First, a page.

BOSTON (CN) — The First Circuit refused to hold an en banc rehearing on unsuccessful defamation claims against Bill Cosby by a woman who said he raped her decades ago.
The Dec. 20 order from the Boston-based federal appeals court clocks in at just one paragraph.
Katherine McKee, an ex-girlfriend of legendary entertainer Sammy Davis Jr., brought the underlying lawsuit back in 2015.
Cosby has faced claims from dozens of women around the country, but McKee’s story differs in that she made no allegation of drugging.
She claims Cosby physically attacked and then raped her at his hotel room in the 1974, three years after appearing in a 1971 episode of “The Bill Cosby Show.” Cosby had allegedly told McKee he would take out to a friend’s boat one night in 1974, but that she should first come by his hotel with a platter of ribs. As McKee entered Cosby’s room, according to the complaint, she saw the comedian dressed in only a bathrobe. He allegedly spun McKee around, yanked the panties off from under her dress and forcibly raped her just inside the doorway.
Though the statute of limitations prevents most of Cosby’s accusers from receiving justice as to their alleged assaults, McKee was part of a group who said Cosby defamed them by calling them liars after they came forward.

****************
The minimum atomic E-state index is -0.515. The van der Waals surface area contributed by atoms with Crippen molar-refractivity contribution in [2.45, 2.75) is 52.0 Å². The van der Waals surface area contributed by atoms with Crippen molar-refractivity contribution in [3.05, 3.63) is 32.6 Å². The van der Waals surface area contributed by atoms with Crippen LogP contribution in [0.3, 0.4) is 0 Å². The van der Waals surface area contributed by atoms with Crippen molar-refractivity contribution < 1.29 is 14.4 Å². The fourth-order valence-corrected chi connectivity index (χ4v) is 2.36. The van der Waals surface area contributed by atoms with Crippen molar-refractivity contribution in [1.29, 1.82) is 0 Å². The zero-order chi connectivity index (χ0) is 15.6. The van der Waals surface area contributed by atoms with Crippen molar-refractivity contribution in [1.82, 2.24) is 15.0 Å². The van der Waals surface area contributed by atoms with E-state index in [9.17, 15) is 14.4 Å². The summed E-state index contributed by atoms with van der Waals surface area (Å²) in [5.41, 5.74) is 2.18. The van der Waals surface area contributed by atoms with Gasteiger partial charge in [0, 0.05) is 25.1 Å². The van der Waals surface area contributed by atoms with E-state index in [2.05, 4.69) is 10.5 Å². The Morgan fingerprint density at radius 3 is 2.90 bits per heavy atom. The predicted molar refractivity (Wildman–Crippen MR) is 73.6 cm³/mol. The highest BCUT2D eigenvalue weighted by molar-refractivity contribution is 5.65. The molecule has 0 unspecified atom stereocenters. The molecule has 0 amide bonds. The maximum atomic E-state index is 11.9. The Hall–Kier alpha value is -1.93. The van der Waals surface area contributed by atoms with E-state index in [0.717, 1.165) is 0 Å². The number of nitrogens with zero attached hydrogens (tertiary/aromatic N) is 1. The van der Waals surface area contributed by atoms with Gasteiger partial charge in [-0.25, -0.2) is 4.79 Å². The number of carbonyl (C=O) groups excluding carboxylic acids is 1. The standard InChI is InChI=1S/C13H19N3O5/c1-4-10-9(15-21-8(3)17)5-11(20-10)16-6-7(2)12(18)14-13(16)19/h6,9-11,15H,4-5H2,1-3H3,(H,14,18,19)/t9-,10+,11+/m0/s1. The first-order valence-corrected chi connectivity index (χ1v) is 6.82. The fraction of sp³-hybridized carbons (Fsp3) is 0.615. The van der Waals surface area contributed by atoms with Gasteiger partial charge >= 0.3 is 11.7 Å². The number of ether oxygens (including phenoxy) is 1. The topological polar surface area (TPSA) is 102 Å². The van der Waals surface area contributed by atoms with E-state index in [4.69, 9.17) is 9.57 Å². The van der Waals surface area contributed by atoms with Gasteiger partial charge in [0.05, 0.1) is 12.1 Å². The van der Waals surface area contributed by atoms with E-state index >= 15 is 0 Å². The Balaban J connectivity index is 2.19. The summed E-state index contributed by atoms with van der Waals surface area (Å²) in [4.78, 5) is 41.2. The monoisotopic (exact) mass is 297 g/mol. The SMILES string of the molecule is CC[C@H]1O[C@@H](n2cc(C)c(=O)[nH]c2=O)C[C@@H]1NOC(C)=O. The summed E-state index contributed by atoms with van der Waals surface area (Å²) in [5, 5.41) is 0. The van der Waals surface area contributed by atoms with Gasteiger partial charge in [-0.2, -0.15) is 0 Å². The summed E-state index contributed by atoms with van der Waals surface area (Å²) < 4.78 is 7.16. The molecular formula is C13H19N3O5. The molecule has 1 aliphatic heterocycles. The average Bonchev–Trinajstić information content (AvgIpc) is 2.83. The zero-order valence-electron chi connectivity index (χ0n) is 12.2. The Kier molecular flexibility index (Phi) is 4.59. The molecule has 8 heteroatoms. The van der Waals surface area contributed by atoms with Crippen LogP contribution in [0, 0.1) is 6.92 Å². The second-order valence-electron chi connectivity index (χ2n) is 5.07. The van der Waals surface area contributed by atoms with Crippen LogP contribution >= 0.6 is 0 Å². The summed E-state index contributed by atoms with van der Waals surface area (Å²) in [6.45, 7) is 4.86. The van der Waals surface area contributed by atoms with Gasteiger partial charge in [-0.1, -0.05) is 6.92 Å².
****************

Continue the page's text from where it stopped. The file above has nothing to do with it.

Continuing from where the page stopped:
Cosby’s attorney Martin Singer fired off a letter about McKee when her Daily News interview went to press on Dec. 22, saying there were several reasons to doubt McKee’s credibility and that the Daily News should retract its report.
McKee is represented by Manhattan attorney F. William Salo. Cosby is represented by Alan Greenberg with the Los Angeles firm Greenberg Gross and John Egan and Robert Quinn with Egan, Flanagan & Cohen in Springfield, Mass.
Cosby, who owns a home in Massachusetts, still faces an unrelated defamation case in Springfield by seven other accusers.
Most of the women accusing Cosby of assault came forward about their decades-old stories only after comedian Hannibal Burress went viral with a stand-up bit about the Jell-O huckster’s image.
Of the dozens of women who have spoken out, former Temple University employee Andrea Constand is the only one to duck the statute of limitations.
The 80-year-old is set to face a retrial in Pennsylvania this year for his 2005 encounters with Constand. A sequestered jury failed to reach a verdict in the first attempt.